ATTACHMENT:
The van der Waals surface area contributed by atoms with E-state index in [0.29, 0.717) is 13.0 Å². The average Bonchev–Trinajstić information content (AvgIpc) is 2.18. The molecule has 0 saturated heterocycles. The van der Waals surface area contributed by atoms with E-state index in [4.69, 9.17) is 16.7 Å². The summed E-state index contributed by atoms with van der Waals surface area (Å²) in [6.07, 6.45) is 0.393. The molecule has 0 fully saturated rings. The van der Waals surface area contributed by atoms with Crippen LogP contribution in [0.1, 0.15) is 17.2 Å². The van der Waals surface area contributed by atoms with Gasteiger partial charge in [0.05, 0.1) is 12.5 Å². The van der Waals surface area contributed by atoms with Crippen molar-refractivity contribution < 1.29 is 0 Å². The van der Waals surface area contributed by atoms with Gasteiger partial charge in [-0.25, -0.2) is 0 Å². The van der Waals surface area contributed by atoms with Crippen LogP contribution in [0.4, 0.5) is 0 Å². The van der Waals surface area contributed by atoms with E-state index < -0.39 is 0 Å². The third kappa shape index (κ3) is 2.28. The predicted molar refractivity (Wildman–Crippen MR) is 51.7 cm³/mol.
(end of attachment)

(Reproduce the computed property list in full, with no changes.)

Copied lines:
The van der Waals surface area contributed by atoms with E-state index in [0.29, 0.717) is 13.0 Å². The average Bonchev–Trinajstić information content (AvgIpc) is 2.18. The molecule has 0 saturated heterocycles. The van der Waals surface area contributed by atoms with E-state index in [4.69, 9.17) is 16.7 Å². The summed E-state index contributed by atoms with van der Waals surface area (Å²) in [6.07, 6.45) is 0.393. The molecule has 0 fully saturated rings. The van der Waals surface area contributed by atoms with Crippen LogP contribution in [0.1, 0.15) is 17.2 Å². The van der Waals surface area contributed by atoms with Gasteiger partial charge in [0.05, 0.1) is 12.5 Å². The van der Waals surface area contributed by atoms with Crippen molar-refractivity contribution < 1.29 is 0 Å². The van der Waals surface area contributed by atoms with Gasteiger partial charge in [-0.25, -0.2) is 0 Å². The van der Waals surface area contributed by atoms with Crippen LogP contribution in [0.4, 0.5) is 0 Å². The van der Waals surface area contributed by atoms with E-state index < -0.39 is 0 Å². The third kappa shape index (κ3) is 2.28. The predicted molar refractivity (Wildman–Crippen MR) is 51.7 cm³/mol.